This morning, Neag School Professor George Sugai, an expert in positive behavioral interventions and supports (PBIS), was invited to speak about PBIS and improving school climate with representatives from the U.S. Department of Education’s Federal Commission on School Safety, who made a field visit to an elementary school in Maryland’s Anne Arundel County to learn more about the impact of implementing PBIS practices.
Secretary of Education Betsy DeVos will visit Frank Hebron-Harman Elementary School in Hanover Thursday to learn about the school’s use of approaches to encouraging positive behavior. The visit will be the first field trip by the Federal Commission on School Safety. University of Connecticut Professor George Sugai, a top PBIS expert according to the Education Department, will speak to the commission.
This interview features the perspectives of Dr. James C. Kaufman, Professor of Educational Psychology in the Neag School of Education at the University of Connecticut.
The Milford Board of Education appointed seasoned educator Anna Cutaia as superintendent of schools. Cutaia, superintendent of schools for Regional District 14, which encompasses Bethlehem and Woodbury, and former director of elementary education in Fairfield, will take the reins of the city’s school system around Aug. 1.
Samuel J. Kamin, a doctoral student in the Learning, Leadership, and Education Policy program at the Neag School, prepared this issue brief on career and technical education in affiliation with the Center for Education Policy Analysis (CEPA).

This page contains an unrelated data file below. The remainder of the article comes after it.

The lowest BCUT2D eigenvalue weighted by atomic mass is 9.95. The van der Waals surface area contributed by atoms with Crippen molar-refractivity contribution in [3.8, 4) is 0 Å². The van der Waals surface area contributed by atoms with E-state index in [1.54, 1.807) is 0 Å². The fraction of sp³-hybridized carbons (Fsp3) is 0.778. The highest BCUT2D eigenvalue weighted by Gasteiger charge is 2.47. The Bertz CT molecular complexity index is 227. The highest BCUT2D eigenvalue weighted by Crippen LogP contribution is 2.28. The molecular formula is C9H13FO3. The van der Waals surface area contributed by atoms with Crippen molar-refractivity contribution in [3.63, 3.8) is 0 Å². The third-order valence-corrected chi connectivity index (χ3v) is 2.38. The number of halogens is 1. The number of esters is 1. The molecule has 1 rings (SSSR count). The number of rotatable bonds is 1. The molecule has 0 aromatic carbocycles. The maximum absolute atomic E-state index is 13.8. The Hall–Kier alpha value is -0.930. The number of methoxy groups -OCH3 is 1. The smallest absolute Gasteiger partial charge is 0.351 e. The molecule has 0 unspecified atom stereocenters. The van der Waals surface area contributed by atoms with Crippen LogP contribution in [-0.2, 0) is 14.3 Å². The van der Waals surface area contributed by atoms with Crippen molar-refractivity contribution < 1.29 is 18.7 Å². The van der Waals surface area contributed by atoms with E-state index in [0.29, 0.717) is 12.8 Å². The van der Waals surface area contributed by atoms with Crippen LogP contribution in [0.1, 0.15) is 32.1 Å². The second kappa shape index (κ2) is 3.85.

Rachel E. Gabriel and Sarah L. Woulfin of the University of Connecticut ask a simple but very important question: Isn’t it time to redesign teacher evaluation? Most states are stuck with laws they wrote to apply for Race to the Top funding. Nearly a decade has passed. We now know that test-based evaluation has failed. Why are so many states and districts holding on to a failed strategy for evaluating teachers? Is it inertia? Apathy?
“It’s a moral hazard issue — a devil’s bargain,” Preston Green, a professor of education leadership and law at the University of Connecticut, said after reviewing the contract between the school and K12. “These districts need the money, are responsible for these students but the students are not a part of them. The question becomes: How concerned is the district going to be? It just doesn’t have the incentive to focus on these students. They’re just dollars to them.”
A recent national survey reported that millennials are struggling with their knowledge of the Holocaust. The survey results show that 22 percent of millennials have not heard of, or are not sure if they have heard of the Holocaust, and that 66 percent could not identify Auschwitz.
“A recent national survey reported that millennials are struggling with their knowledge of the Holocaust,” says Alan Marcus, associate professor of curriculum and instruction at the Neag School. “The survey results show that 22 percent of millennials have not heard of, or are not sure if they have heard of the Holocaust, and that 66 percent could not identify Auschwitz.”
“As a scholar of Holocaust education and teacher education, I argue that knowledge of specific facts is only a small part of knowing about any historical event, including the Holocaust.”
Del Siegle, professor and associate dean for research and faculty affairs at UConn’s Neag School of Education is interviewed about his career and expertise in gifted education by National Association for Gifted Children (NAGC) member and Neag School alum Carla Brigandi ’15 Ph.D., now assistant professor of gifted education at West Virginia University.